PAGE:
Changing the subject

August 25, 2004

STRIFE IN Iraq, sapping American blood and treasure, careens from chronic to crisis and back again. U.S. intelligence agencies are under fire in the midst of the war on terror. An anemic economy can't produce enough jobs, and the high price of gas seems certain to shoot up. The redesign of Medicare appears to be unraveling as health care costs soar.

A seeming nightmare for incumbent President Bush. Yet the presidential campaign is currently dominated by charges and countercharges about what happened 35 years ago in Vietnam, with Democratic challenger John Kerry, a decorated war hero, on the defensive.

This nonsense grows out of an ad campaign launched by the so-called Swift Boat Veterans for Truth, a group bankrolled by a millionaire GOP donor who is a close friend of presidential adviser Karl Rove. The White House claims it has no connection to the ads, but you can practically see the smirk. After all, for a guy whose own military record as a stateside National Guardsman during that era remains a mystery at best, the negative focus on his challenger couldn't have worked more to Mr. Bush's favor.

But this is dangerous territory. Overshadowing the question of whether, say, Mr. Kerry was actually in Cambodia on patrol on Christmas Eve 1968 or merely near the border, is the question of where George W. Bush was on Christmas Eve 1968. Chances are he wasn't in uniform, and he surely wasn't in combat.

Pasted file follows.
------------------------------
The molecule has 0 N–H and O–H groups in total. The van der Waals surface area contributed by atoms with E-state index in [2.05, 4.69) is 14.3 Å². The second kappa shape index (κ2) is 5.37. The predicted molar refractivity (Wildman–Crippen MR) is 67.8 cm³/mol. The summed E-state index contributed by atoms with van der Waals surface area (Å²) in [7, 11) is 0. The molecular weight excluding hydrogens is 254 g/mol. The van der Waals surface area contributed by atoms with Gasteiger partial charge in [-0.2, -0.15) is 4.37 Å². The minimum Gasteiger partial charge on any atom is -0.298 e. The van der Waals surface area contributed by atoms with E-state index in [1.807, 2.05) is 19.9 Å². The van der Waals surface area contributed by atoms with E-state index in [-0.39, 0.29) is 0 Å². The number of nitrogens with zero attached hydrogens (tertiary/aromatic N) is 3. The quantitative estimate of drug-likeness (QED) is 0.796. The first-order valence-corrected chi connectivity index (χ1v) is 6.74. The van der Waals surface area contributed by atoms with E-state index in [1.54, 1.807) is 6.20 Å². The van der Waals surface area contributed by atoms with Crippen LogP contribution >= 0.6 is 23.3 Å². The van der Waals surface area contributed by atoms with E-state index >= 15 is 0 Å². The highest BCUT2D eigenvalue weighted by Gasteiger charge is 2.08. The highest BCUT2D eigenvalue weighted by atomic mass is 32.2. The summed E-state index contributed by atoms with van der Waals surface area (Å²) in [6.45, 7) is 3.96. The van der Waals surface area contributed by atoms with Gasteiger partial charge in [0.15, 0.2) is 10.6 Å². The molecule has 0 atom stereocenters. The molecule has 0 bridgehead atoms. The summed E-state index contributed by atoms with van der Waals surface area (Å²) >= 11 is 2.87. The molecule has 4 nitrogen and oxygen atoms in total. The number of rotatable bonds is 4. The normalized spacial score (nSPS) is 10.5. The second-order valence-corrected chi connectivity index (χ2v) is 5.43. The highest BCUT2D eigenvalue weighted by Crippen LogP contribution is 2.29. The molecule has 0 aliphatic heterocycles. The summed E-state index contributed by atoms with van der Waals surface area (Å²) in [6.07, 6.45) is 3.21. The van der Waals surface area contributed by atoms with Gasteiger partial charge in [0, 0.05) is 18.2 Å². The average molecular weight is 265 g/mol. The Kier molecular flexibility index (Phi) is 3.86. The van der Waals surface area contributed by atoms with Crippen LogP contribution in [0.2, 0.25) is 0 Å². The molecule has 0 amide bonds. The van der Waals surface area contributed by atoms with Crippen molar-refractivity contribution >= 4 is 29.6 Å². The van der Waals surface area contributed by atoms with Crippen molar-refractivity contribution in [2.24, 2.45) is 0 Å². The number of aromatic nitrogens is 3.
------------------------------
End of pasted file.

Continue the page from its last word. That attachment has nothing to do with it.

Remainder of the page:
Mr. Kerry set himself up for attacks from old enemies by making his Vietnam service the centerpiece of his campaign. He wanted to show evidence of leadership and bravery, areas where President Bush has appeared vulnerable. And that's fair enough; character does count.

But the American electorate deserves better than a protracted back-and-forth over what these candidates chose to do with their lives when they were young men in the 1960s. President Bush should repudiate the ads about Mr. Kerry's service and start explaining to the voters how they're better off than they were four years ago. And Mr. Kerry should stop saluting so much and start explaining to the voters exactly how he would make their lives better in the next four.

These are perilous times, from the war in Iraq to the raveling economy at home. The conduct of these campaigns must reflect the gravity of that peril and address the very real concerns of all Americans. Now that would be a welcome show of presidential leadership.

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